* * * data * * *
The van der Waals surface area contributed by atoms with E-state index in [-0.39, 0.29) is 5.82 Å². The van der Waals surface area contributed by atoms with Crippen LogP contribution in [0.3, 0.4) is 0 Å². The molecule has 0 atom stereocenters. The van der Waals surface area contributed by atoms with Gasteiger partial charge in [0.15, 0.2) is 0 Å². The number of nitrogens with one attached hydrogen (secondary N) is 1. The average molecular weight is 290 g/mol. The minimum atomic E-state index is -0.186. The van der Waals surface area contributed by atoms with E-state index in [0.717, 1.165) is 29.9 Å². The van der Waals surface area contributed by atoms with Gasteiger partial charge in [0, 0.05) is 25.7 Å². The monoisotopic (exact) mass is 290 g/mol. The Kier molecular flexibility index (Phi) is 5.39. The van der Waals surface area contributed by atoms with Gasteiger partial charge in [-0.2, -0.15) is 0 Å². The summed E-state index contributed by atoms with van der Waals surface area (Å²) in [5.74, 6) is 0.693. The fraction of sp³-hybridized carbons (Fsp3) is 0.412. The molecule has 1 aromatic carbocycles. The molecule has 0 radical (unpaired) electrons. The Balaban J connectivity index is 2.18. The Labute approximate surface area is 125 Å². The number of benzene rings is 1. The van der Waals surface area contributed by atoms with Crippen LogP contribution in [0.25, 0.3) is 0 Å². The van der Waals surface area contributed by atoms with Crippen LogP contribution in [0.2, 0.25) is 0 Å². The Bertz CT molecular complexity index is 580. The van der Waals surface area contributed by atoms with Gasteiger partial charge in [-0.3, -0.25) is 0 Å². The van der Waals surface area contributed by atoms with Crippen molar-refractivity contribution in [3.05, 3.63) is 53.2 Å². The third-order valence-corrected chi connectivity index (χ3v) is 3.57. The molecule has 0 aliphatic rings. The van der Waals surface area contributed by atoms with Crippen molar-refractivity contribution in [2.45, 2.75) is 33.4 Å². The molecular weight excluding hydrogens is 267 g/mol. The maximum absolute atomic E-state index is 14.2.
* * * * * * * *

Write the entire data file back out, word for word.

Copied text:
The van der Waals surface area contributed by atoms with E-state index in [-0.39, 0.29) is 5.82 Å². The van der Waals surface area contributed by atoms with Crippen LogP contribution in [0.3, 0.4) is 0 Å². The molecule has 0 atom stereocenters. The van der Waals surface area contributed by atoms with Gasteiger partial charge in [0.15, 0.2) is 0 Å². The number of nitrogens with one attached hydrogen (secondary N) is 1. The average molecular weight is 290 g/mol. The minimum atomic E-state index is -0.186. The van der Waals surface area contributed by atoms with E-state index in [0.717, 1.165) is 29.9 Å². The van der Waals surface area contributed by atoms with Gasteiger partial charge in [0, 0.05) is 25.7 Å². The monoisotopic (exact) mass is 290 g/mol. The Kier molecular flexibility index (Phi) is 5.39. The van der Waals surface area contributed by atoms with Gasteiger partial charge in [-0.2, -0.15) is 0 Å². The summed E-state index contributed by atoms with van der Waals surface area (Å²) in [5.74, 6) is 0.693. The fraction of sp³-hybridized carbons (Fsp3) is 0.412. The molecule has 1 aromatic carbocycles. The molecule has 0 radical (unpaired) electrons. The Balaban J connectivity index is 2.18. The Labute approximate surface area is 125 Å². The number of benzene rings is 1. The van der Waals surface area contributed by atoms with Crippen LogP contribution in [0.25, 0.3) is 0 Å². The van der Waals surface area contributed by atoms with Crippen LogP contribution in [0.2, 0.25) is 0 Å². The Bertz CT molecular complexity index is 580. The van der Waals surface area contributed by atoms with Gasteiger partial charge in [-0.3, -0.25) is 0 Å². The van der Waals surface area contributed by atoms with Crippen molar-refractivity contribution in [3.05, 3.63) is 53.2 Å². The third-order valence-corrected chi connectivity index (χ3v) is 3.57. The molecule has 0 aliphatic rings. The van der Waals surface area contributed by atoms with Crippen molar-refractivity contribution in [2.45, 2.75) is 33.4 Å². The molecular weight excluding hydrogens is 267 g/mol. The maximum absolute atomic E-state index is 14.2.